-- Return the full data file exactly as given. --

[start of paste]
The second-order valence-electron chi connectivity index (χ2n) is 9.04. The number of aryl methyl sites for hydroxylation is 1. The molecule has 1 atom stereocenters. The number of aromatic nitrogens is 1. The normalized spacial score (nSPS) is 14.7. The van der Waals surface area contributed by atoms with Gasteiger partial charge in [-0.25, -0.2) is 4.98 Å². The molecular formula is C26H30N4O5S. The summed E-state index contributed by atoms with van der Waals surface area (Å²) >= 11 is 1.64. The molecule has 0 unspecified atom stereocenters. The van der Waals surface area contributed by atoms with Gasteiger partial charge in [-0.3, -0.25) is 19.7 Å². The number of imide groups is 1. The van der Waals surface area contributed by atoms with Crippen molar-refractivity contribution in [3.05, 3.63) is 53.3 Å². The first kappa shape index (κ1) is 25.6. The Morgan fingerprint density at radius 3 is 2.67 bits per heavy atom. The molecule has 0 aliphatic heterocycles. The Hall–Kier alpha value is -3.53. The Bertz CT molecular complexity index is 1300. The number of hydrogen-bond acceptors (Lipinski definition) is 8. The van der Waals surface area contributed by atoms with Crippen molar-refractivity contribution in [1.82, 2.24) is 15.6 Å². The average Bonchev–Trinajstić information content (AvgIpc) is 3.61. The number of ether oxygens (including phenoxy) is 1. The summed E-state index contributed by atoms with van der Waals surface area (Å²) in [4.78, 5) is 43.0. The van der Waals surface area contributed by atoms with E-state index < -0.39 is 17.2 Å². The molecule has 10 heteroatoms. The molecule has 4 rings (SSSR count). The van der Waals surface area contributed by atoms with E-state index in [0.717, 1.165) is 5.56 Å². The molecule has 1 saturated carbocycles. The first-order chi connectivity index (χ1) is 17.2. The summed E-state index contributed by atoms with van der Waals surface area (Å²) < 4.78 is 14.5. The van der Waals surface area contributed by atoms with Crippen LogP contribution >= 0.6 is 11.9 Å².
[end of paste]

The second-order valence-electron chi connectivity index (χ2n) is 9.04. The number of aryl methyl sites for hydroxylation is 1. The molecule has 1 atom stereocenters. The number of aromatic nitrogens is 1. The normalized spacial score (nSPS) is 14.7. The van der Waals surface area contributed by atoms with Gasteiger partial charge in [-0.25, -0.2) is 4.98 Å². The molecular formula is C26H30N4O5S. The summed E-state index contributed by atoms with van der Waals surface area (Å²) >= 11 is 1.64. The molecule has 0 unspecified atom stereocenters. The van der Waals surface area contributed by atoms with Gasteiger partial charge in [-0.3, -0.25) is 19.7 Å². The number of imide groups is 1. The van der Waals surface area contributed by atoms with Crippen molar-refractivity contribution in [3.05, 3.63) is 53.3 Å². The first kappa shape index (κ1) is 25.6. The Morgan fingerprint density at radius 3 is 2.67 bits per heavy atom. The molecule has 0 aliphatic heterocycles. The Hall–Kier alpha value is -3.53. The Bertz CT molecular complexity index is 1300. The number of hydrogen-bond acceptors (Lipinski definition) is 8. The van der Waals surface area contributed by atoms with Crippen molar-refractivity contribution in [1.82, 2.24) is 15.6 Å². The average Bonchev–Trinajstić information content (AvgIpc) is 3.61. The number of ether oxygens (including phenoxy) is 1. The summed E-state index contributed by atoms with van der Waals surface area (Å²) in [4.78, 5) is 43.0. The van der Waals surface area contributed by atoms with E-state index < -0.39 is 17.2 Å². The molecule has 10 heteroatoms. The molecule has 4 rings (SSSR count). The van der Waals surface area contributed by atoms with E-state index in [0.717, 1.165) is 5.56 Å². The molecule has 1 saturated carbocycles. The first-order chi connectivity index (χ1) is 17.2. The summed E-state index contributed by atoms with van der Waals surface area (Å²) < 4.78 is 14.5. The van der Waals surface area contributed by atoms with Crippen LogP contribution >= 0.6 is 11.9 Å².